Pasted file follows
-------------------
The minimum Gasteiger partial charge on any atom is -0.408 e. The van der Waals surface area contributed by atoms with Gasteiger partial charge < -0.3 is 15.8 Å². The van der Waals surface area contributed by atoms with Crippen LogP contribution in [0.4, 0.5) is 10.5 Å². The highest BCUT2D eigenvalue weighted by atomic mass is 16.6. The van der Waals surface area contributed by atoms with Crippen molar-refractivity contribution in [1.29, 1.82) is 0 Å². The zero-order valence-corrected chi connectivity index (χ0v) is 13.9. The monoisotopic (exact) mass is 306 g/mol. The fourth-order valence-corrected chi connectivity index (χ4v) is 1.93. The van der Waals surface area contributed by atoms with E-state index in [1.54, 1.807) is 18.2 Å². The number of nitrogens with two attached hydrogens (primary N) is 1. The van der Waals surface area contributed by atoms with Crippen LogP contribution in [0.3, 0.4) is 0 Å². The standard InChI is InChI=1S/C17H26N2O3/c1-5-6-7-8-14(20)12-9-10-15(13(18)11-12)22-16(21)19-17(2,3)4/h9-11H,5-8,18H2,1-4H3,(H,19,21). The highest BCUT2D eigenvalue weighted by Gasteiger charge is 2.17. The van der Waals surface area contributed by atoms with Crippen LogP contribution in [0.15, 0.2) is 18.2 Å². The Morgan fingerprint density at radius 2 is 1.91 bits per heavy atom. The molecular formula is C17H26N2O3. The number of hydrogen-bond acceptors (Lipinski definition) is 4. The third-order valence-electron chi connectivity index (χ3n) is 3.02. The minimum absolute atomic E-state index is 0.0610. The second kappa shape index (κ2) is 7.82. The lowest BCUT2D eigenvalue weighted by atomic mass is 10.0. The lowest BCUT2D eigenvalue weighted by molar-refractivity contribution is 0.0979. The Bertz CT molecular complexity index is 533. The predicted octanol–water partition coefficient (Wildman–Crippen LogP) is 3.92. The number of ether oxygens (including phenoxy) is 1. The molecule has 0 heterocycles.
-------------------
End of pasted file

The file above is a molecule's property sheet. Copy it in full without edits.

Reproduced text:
The minimum Gasteiger partial charge on any atom is -0.408 e. The van der Waals surface area contributed by atoms with Gasteiger partial charge < -0.3 is 15.8 Å². The van der Waals surface area contributed by atoms with Crippen LogP contribution in [0.4, 0.5) is 10.5 Å². The highest BCUT2D eigenvalue weighted by atomic mass is 16.6. The van der Waals surface area contributed by atoms with Crippen molar-refractivity contribution in [1.29, 1.82) is 0 Å². The zero-order valence-corrected chi connectivity index (χ0v) is 13.9. The monoisotopic (exact) mass is 306 g/mol. The fourth-order valence-corrected chi connectivity index (χ4v) is 1.93. The van der Waals surface area contributed by atoms with E-state index in [1.54, 1.807) is 18.2 Å². The number of nitrogens with two attached hydrogens (primary N) is 1. The van der Waals surface area contributed by atoms with Crippen LogP contribution in [0.3, 0.4) is 0 Å². The standard InChI is InChI=1S/C17H26N2O3/c1-5-6-7-8-14(20)12-9-10-15(13(18)11-12)22-16(21)19-17(2,3)4/h9-11H,5-8,18H2,1-4H3,(H,19,21). The highest BCUT2D eigenvalue weighted by Gasteiger charge is 2.17. The van der Waals surface area contributed by atoms with Crippen LogP contribution in [0.15, 0.2) is 18.2 Å². The Morgan fingerprint density at radius 2 is 1.91 bits per heavy atom. The molecular formula is C17H26N2O3. The number of hydrogen-bond acceptors (Lipinski definition) is 4. The third-order valence-electron chi connectivity index (χ3n) is 3.02. The minimum absolute atomic E-state index is 0.0610. The second kappa shape index (κ2) is 7.82. The lowest BCUT2D eigenvalue weighted by atomic mass is 10.0. The lowest BCUT2D eigenvalue weighted by molar-refractivity contribution is 0.0979. The Bertz CT molecular complexity index is 533. The predicted octanol–water partition coefficient (Wildman–Crippen LogP) is 3.92. The number of ether oxygens (including phenoxy) is 1. The molecule has 0 heterocycles.